Instability in Iraq, Forever War

John Glaser, June 14, 2011

Violence is rising in Iraq:

Eight people, including four policemen, and 27 wounded Tuesday when insurgents burst into the offices of the Diyala provincial council north of Baghdad, police said.

The attack was similar to the assault in March on the officials of the council in Salahuddin province in Saddam Hussein’s hometown of Tikrit. That attack claimed the lives of more than 50.

The attack began when a suicide bomber set off his explosives at the council buildings’ main checkpoint. Shortly after, a car bomb exploded nearby and four insurgents, wearing police uniforms, rushed into the building and began shooting.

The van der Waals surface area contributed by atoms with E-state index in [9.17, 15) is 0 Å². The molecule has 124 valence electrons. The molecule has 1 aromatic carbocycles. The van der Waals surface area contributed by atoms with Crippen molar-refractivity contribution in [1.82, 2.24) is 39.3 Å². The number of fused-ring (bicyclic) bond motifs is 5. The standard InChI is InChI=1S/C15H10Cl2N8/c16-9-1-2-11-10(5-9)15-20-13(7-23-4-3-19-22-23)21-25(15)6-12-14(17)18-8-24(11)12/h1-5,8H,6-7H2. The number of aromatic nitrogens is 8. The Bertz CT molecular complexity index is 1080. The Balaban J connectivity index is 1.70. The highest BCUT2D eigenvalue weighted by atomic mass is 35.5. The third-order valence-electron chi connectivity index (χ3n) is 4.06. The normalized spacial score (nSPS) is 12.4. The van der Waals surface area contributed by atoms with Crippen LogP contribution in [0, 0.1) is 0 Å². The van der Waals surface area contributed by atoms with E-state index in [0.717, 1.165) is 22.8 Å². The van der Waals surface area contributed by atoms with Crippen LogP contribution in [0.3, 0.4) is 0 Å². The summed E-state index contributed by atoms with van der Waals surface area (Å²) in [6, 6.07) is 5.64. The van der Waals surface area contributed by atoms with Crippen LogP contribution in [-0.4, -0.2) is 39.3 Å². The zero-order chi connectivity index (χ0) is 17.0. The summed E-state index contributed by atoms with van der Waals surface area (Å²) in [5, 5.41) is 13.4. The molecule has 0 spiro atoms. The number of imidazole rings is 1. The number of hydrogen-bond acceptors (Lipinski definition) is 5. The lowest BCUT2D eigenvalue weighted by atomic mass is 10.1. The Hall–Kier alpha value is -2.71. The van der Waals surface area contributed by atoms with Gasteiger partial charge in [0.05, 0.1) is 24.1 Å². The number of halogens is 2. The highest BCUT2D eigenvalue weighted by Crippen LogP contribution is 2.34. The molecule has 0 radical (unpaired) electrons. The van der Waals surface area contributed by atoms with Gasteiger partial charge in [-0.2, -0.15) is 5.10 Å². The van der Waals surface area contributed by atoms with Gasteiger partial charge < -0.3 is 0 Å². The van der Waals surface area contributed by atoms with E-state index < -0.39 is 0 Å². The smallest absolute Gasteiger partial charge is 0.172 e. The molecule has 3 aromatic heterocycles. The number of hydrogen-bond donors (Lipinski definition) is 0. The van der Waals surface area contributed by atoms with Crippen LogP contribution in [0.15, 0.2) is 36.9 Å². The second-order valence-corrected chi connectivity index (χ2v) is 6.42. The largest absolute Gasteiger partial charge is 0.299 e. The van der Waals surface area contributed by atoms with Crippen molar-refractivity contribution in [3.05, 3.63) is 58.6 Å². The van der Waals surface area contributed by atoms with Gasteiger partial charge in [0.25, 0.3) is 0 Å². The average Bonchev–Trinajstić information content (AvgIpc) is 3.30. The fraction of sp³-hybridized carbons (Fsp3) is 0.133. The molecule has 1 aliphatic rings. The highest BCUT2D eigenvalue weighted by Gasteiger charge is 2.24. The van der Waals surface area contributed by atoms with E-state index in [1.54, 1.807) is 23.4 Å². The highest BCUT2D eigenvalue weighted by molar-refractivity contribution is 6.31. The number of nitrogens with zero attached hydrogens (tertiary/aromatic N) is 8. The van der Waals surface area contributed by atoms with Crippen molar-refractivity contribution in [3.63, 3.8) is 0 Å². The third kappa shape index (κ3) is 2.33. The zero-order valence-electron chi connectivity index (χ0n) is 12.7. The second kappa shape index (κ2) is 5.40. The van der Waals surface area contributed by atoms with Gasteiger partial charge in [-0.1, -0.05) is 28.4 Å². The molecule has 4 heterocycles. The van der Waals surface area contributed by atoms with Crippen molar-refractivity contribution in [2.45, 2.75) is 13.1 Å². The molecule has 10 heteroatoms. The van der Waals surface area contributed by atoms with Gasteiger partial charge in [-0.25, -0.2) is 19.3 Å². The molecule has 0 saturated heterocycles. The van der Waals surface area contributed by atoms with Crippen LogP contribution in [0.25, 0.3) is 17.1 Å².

Also, from Peter Van Buren’s blog We Meant Well (listen to his interview with Scott Horton on Antiwar Radio), we have this graph of violence in Iraq over the last six months:

He also notes a list of recent problems with Iraqi democracy, as well as heightened clashes between pro-Malaki (Shiite) forces and anti-Malaki forces (Sunni). Despite the media keeping all this on the downlow, it’s evident that an upcoming “departure” from Iraq is unlikely to come to fruition given promises about stability being a precursor to withdrawal. This is what happens with American wars though, they never end.




3 Responses to “Instability in Iraq, Forever War”

  1. [...] and water remain unstable,” corruption is widespread, sectarian and insurgency-based violence is again on the rise, and governance there is slipping towards dictatorship with the Maliki [...]

  2. [...] and water remain unstable,” corruption is widespread, sectarian and insurgency-based violence is again on the rise, and governance there is slipping towards dictatorship with the Maliki [...]

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